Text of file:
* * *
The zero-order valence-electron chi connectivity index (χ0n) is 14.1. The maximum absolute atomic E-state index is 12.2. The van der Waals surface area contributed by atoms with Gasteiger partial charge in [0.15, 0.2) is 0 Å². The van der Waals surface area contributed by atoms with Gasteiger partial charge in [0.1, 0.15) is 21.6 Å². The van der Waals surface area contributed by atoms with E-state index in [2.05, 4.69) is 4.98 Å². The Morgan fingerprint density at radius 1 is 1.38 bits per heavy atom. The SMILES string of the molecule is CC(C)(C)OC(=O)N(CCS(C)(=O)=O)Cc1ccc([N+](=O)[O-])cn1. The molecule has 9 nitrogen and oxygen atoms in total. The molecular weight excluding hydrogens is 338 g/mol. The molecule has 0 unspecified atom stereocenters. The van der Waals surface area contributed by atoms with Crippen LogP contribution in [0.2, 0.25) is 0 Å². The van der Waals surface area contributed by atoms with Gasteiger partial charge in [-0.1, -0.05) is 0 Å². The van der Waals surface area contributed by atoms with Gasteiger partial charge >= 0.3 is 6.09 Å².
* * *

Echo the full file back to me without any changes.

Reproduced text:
The zero-order valence-electron chi connectivity index (χ0n) is 14.1. The maximum absolute atomic E-state index is 12.2. The van der Waals surface area contributed by atoms with Gasteiger partial charge in [0.15, 0.2) is 0 Å². The van der Waals surface area contributed by atoms with Gasteiger partial charge in [0.1, 0.15) is 21.6 Å². The van der Waals surface area contributed by atoms with E-state index in [2.05, 4.69) is 4.98 Å². The Morgan fingerprint density at radius 1 is 1.38 bits per heavy atom. The SMILES string of the molecule is CC(C)(C)OC(=O)N(CCS(C)(=O)=O)Cc1ccc([N+](=O)[O-])cn1. The molecule has 9 nitrogen and oxygen atoms in total. The molecular weight excluding hydrogens is 338 g/mol. The molecule has 0 unspecified atom stereocenters. The van der Waals surface area contributed by atoms with Crippen LogP contribution in [0.2, 0.25) is 0 Å². The van der Waals surface area contributed by atoms with Gasteiger partial charge in [-0.1, -0.05) is 0 Å². The van der Waals surface area contributed by atoms with Gasteiger partial charge >= 0.3 is 6.09 Å².